An Argument with Sophie


I have to admit that when it comes to my taste in music, I’m an elitist. Buying a new album is a major commitment for me, and I listen before I leap. A good album deserves my undivided attention: I have to listen to it in one sitting, from beginning to end, and I have to have the lyrics in front of me. I have to consider the effect of the instrumentation, the timbre of the singer’s voice, and I have to roll the singer’s words around in my mind for awhile until I’ve identified the true taste of their meaning. Fine music is like fine wine, and I’ve always refused to get drunk on cheap beer. But then I met Sophie.

Sophie and I had known each other since the beginning of our freshman year, but we hadn’t known each other very well, mostly, I think, because she was always half an hour late to church functions, hasn’t read anything written before 1800, and wears overly expressive scarves. One time I happened to be standing next to her in church when we sang my least favorite worship song: “Every Move I Make.” I don’t hate this song because the lyrics are facile and slightly incoherent: I hate this song because in the middle we are required to sing “La la la la la” ad infinitum. My tolerance for contemporary worship music being, well, limited enough as it is, this sort of stunt really puts me over the edge. I’ve always refused to sing that part of the song. Sophie, however, became positively exuberant when that part came, even jumping up and down and doing hand motions. I was tempted to find this display off-putting, but then I saw her face. There was a vivid engagement and joyful openness to her expression that was really quite fascinating: here was an intelligent if too postmodern young woman who could passionately worship the living God by singing the stupidest nonsense I’ve ever heard. I tucked the interesting image away and would have thought no more of it, but after the song had ended on a final tacky power chord she turned to me and said, fervently, “Don’t you just love this song?”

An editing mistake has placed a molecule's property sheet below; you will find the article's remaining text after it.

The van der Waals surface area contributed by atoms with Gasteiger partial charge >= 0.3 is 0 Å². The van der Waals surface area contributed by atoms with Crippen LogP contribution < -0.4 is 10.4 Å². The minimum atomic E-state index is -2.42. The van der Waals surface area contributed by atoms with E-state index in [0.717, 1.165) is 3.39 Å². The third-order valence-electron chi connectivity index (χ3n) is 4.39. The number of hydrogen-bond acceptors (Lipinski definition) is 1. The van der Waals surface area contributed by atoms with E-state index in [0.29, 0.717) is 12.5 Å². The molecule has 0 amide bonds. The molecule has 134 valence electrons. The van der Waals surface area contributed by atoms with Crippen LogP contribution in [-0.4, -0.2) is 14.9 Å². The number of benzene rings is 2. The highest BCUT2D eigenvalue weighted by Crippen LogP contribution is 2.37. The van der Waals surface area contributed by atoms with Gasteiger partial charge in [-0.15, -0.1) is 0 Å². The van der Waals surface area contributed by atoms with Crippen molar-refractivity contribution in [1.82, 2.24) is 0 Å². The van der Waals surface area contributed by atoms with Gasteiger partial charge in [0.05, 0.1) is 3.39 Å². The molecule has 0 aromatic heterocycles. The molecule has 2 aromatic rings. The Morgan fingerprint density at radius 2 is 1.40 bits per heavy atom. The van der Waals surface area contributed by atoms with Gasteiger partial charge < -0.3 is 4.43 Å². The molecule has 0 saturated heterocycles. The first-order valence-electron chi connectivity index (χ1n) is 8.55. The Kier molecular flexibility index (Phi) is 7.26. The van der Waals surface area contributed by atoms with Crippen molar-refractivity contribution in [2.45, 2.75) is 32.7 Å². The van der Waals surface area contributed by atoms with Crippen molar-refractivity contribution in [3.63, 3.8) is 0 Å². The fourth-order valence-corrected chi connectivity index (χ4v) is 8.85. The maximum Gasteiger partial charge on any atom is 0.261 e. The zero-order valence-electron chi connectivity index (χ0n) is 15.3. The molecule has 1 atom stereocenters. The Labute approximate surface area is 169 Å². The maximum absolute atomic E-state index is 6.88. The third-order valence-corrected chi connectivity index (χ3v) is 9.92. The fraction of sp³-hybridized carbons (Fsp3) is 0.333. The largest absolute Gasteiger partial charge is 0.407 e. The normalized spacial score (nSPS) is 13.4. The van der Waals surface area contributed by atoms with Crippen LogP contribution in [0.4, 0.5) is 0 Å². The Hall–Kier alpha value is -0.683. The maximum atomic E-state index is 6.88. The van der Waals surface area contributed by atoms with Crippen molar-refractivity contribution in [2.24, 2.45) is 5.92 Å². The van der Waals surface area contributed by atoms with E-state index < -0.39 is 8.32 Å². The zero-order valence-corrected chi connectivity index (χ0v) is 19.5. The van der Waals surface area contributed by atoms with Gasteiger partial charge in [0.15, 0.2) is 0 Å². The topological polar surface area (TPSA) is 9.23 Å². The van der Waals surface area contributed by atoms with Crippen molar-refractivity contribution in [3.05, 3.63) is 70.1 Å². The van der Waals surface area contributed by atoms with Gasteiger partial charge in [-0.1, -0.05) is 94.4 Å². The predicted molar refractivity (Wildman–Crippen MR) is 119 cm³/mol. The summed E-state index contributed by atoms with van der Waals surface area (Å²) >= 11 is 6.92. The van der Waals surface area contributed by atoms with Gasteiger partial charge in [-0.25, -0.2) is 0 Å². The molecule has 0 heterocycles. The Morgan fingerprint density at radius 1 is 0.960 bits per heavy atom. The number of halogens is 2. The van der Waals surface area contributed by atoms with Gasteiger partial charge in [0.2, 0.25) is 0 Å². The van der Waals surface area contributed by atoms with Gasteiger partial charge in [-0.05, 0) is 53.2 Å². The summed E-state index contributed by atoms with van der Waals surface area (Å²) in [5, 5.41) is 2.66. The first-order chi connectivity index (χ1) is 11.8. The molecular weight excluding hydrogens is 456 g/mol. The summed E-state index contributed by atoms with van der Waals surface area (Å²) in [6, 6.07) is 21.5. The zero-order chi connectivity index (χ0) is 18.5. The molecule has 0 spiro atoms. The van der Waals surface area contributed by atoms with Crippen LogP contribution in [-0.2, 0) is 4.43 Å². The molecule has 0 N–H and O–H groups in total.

Startled into honesty, I replied, “I hate it.” She blinked, and actually looked a little crushed for a second. Then she smiled and flashed me a knowing look. We sat down.

After the service she turned to me again and said, “So tell me, Alcuin, what’s the problem with ‘Every Move I Make’?”

“I don’t think the lyrics are particularly meaningful,”—I think the lyrics are stupid—“and I find the bridge to be in bad taste”—if I have to sing “la la la” I think I will stab myself in the gut and twist.

“I think the lyrics are very meaningful!” said Sophie. “The verse is obviously a reference to the part of Acts, I think chapter 17 or 18, when Paul speaks at the Areopagus. When we sing that song, we’re participating in the mystery of God’s revelation throughout time in, you know, different cultures. I mean, here Paul was telling the Athenians that the unknown god they had worshipped had been or should have been God all along. It speaks to the fact that God meets us where we are, but then lifts us up with His love to the truth made flesh in Jesus Christ.”

“Okay,” I said, slightly taken aback, “be that as it may, what about the way it’s written? The chorus is a mess, and the ‘la la la’ part, you have to admit, is kind of a cheap trick.”

“Good taste isn’t the point,” she said, as if talking to a small child.

I was in for it now. I don’t usually burden new acquaintances with my musical taste, and now I saw that I would forever wear the scarlet S for “Snob” in her mind if I didn’t explain myself. “I’m not saying that a worship song has to be a Shakespearean sonnet,” I backtracked, “it’s just that God—God deserves the first fruits of our labor, our art. God is so infinitely worthy of praise, our best praise, that to serve him two-buck chuck when he deserves the best vintage, from the costliest vineyard, is just insulting.”

“Ah,” she said softly. “I see what you mean now. I feel that way too, sometimes. I guess, it’s just—well, I don’t think that we’re capable of serving up Cabernet, or at least I’m not. If I only sang praises to my King when I was thoroughly convinced of their aesthetic value I’d be forever silent. I mean, the Spirit groans what we can’t express through words; the stars’ voice praises their creator without speech. I don’t think words are ever really going to cut it, and elegant verses are not that much better than trite cliché when you come right down to it.”

“Well then, what can we do?” I was actually slightly upset. “If there’s no legitimate standard of excellence, how can we find beauty, truth, meaning?”